I read this because it is acknowledge as a classic from the Hispanic world. To be honest, I just couldn't wait for it to finish. The magic is odd, inconsistent, and in many cases distracting to the story. The story follows several generations of a family, which can be very interesting. For me, though, I grew less interested with each passing generation.
The style in which the family's history was conveyed was also confusing to me. Sometimes it seemed a character was dead, but then they are in a future scene as if nothing had happened. Other times a character seems to be important, then they turn out to be minor at best. I had very little emotional investment in any character as I didn't feel we ever get to actually know any of them well enough. Many who should have been main characters just felt flat, with little growth or development even though the story spans not just theirs, but many life spans.
Perhaps if I were to reread the book I would better understand many things I missed, and would therefore appreciate it more; but I really don't want to commit that many more hours to this book.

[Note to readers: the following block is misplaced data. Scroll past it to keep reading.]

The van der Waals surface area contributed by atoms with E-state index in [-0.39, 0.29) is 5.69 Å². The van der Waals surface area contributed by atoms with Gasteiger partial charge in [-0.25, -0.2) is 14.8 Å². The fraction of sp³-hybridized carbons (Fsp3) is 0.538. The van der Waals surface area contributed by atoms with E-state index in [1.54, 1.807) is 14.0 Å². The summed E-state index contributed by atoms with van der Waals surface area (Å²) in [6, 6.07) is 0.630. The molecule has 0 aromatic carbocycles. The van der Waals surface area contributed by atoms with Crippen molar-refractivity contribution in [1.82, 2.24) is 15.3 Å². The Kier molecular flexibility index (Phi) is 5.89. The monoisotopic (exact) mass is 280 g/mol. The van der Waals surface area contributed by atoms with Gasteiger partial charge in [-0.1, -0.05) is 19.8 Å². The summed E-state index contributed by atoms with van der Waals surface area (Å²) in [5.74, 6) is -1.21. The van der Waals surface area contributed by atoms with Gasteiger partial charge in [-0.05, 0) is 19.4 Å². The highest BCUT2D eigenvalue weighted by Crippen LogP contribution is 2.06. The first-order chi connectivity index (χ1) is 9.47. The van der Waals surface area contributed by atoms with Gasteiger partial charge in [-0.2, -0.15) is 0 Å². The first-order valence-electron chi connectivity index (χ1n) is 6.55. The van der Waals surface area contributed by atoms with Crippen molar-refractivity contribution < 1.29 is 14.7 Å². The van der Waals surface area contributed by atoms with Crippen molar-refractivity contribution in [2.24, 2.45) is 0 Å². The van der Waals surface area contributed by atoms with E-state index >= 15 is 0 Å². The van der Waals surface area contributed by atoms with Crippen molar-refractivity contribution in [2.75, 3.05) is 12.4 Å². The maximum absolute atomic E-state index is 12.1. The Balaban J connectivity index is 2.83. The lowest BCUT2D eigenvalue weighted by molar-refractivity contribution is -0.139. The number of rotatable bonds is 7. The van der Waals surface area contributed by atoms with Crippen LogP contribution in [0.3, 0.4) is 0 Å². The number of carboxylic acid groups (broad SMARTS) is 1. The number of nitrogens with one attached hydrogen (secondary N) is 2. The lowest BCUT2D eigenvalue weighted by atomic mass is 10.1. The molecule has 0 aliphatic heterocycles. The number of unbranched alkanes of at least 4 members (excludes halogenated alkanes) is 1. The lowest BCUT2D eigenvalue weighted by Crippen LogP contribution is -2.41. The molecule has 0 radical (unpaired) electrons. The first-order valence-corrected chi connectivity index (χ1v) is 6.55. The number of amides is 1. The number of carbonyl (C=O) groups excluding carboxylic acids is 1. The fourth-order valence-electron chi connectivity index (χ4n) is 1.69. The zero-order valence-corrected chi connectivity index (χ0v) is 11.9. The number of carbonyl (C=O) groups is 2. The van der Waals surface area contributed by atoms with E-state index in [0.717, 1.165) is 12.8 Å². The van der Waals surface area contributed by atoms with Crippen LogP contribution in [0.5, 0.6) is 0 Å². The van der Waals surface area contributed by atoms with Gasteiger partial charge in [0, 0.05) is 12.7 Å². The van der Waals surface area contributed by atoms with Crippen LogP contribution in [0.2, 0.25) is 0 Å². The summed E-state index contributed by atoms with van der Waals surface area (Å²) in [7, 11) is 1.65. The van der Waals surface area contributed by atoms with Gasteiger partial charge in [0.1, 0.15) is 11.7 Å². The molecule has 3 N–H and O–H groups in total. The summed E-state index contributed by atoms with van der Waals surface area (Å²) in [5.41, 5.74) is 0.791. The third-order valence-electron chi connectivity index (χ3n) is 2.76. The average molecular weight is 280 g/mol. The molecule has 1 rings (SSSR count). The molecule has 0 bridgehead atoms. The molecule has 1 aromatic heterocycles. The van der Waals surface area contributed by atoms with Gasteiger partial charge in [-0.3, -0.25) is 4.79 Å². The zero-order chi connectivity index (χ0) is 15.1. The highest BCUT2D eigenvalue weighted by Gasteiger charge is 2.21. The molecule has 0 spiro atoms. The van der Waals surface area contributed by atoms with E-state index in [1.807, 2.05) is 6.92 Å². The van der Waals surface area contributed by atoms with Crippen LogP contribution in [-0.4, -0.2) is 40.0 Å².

This audiobook is brilliant, and among my favorites of all time. John Lee gives a stellar performance, full of heart, menace, irony, passion, triumph and wisdom. I've heard a lot of his narrations, and this is his best. The quality of the book helps, of course, and One Hundred Years of Solitude is an eternal classic. This is a recording I will treasure and will listen to again.
The story itself that Marquez has written is incredible and worth visiting several times in life. The themes and imagery are great. It's a masterpiece of magical realism.
I enjoyed the narrator of this audiobook and thought he did a decent job of animating the many characters in the story.
Report Inappropriate Content